Stirling and the North
In June 2011, an event was held in Stirling's only Liverpool building - Tate Liverpool - to discuss, debate and re-consider the role of the north in Stirling's development and oeuvre, from his thesis design for Newton Aycliffe to late projects like the Lowry at Salford.
At the time of his death in 1992, James Stirling was widely regarded as the leading architect of his generation, not just in Britain but worldwide. Born in Glasgow, he spent much of his childhood in Liverpool and trained at the Liverpool School of Architecture. The rich urban fabric of Liverpool and the north, combining industrial and vernacular buildings with some of Europe's grandest neoclassical monuments, exerted a powerful fascination for Stirling and had a profound influence on the rich architectural language that he was to develop.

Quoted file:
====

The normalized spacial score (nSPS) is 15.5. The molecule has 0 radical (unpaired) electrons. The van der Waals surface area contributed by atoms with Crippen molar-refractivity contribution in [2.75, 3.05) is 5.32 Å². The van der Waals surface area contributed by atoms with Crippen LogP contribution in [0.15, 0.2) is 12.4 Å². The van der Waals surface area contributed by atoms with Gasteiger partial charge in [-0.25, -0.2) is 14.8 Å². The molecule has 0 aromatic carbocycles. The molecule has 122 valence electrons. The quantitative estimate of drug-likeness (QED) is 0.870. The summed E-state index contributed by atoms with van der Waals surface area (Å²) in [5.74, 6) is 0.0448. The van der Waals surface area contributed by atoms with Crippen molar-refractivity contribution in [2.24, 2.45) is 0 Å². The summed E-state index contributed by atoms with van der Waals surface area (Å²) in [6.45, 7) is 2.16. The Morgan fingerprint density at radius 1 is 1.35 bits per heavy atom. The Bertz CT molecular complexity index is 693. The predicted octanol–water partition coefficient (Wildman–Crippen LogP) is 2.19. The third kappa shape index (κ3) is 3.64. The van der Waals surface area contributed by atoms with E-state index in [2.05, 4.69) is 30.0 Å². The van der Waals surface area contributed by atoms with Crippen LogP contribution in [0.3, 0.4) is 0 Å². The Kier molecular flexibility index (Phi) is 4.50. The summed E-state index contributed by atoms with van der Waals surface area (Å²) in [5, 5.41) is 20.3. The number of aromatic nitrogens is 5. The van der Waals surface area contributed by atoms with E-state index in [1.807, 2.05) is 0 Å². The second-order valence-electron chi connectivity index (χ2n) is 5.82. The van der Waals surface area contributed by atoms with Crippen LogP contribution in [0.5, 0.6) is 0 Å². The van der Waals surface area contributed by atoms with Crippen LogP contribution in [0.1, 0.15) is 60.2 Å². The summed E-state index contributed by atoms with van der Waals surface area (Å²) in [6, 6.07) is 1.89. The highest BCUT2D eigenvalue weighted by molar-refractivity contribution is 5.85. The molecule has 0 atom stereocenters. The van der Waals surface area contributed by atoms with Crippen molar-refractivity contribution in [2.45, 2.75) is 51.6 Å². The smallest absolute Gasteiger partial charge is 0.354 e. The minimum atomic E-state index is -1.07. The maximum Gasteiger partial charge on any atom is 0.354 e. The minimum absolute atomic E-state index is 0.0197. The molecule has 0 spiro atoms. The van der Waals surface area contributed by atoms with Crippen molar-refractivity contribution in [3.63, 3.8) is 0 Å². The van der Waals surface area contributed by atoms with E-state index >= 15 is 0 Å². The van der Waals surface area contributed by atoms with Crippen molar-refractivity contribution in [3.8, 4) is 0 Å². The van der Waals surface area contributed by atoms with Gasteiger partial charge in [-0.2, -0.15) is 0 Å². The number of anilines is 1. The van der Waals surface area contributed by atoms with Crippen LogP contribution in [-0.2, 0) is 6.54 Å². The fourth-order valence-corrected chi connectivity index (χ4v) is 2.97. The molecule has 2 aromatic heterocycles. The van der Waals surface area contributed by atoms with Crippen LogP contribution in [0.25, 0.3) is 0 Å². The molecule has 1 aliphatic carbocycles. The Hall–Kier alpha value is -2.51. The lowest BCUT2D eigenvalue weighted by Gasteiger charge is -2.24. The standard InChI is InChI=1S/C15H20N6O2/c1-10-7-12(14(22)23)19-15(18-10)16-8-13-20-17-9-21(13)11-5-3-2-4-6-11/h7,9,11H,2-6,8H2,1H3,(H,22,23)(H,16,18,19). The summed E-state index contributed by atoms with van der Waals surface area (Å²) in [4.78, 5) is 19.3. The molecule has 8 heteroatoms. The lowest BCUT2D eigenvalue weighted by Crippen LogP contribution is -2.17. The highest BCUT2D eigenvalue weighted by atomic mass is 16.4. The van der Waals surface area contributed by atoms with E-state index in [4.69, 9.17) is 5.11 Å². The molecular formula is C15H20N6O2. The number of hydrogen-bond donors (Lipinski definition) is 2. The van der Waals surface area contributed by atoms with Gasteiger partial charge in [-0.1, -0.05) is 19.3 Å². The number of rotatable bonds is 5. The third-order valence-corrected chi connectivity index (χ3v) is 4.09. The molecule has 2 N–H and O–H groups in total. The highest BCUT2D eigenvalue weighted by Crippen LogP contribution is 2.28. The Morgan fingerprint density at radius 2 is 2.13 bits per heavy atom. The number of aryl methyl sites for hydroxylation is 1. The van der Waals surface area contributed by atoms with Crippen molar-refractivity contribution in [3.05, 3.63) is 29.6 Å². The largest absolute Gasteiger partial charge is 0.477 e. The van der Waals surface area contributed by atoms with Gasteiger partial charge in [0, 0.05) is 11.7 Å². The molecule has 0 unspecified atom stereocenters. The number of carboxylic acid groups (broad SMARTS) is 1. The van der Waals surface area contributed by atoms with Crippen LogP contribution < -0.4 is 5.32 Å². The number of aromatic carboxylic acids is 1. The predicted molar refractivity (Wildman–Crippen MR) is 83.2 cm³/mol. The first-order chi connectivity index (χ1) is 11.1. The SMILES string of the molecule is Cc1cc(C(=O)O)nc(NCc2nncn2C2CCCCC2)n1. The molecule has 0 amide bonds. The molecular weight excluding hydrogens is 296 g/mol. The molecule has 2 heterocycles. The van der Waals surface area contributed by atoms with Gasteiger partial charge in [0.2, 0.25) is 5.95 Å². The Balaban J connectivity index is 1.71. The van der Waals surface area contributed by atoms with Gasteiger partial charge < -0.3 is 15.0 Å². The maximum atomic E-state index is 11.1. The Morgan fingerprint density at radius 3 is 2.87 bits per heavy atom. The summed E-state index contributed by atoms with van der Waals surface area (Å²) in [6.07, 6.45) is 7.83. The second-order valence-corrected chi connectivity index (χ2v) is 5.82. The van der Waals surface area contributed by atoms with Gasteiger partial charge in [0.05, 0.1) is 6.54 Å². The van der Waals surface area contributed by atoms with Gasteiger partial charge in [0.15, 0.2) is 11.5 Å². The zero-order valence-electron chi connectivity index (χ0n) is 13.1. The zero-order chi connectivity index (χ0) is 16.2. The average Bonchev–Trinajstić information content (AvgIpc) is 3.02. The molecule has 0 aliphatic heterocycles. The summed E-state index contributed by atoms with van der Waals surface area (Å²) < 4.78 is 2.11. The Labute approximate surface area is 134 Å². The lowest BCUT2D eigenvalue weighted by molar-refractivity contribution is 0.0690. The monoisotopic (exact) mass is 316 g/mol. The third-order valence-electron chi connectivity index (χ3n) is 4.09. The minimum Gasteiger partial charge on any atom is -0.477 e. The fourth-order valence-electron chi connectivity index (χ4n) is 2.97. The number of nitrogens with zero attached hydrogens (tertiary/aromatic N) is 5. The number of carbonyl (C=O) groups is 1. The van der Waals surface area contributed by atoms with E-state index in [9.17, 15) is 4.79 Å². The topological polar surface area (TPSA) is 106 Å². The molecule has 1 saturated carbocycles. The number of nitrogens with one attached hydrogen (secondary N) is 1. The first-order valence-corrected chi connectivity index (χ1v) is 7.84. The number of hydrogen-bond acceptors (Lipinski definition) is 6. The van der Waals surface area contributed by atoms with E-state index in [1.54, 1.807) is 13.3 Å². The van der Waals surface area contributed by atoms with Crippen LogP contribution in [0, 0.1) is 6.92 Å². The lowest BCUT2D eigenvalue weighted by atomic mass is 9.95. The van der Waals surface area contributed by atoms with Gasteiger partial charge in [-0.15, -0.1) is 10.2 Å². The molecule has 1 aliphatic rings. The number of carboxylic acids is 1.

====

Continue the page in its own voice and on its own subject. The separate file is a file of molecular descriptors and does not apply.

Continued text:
Chaired by Mark Swenarton, James Stirling Professor at Liverpool University, the speakers were:
Robert Maxwell (Emeritus Professor, Princeton University) - Stirling the Northerner
Elain Harwood (English Heritage) - The Housing at Preston and Runcorn
Brian Hatton (Liverpool John Moores University/Architectural Association) - Stirling as photographer of Liverpool.
James Stirling Portrait
© Edward Jones
Stirling and the North video
You can now watch and download a video (put together by the University of Liverpool) of the debate to see what was discussed as well as find out more about Stirling himself:
The event was part of Architecture Festival 2011 and was organised by RIBA NW in association with the University of Liverpool and Tate Liverpool.
Supported by Hope Street Hotel
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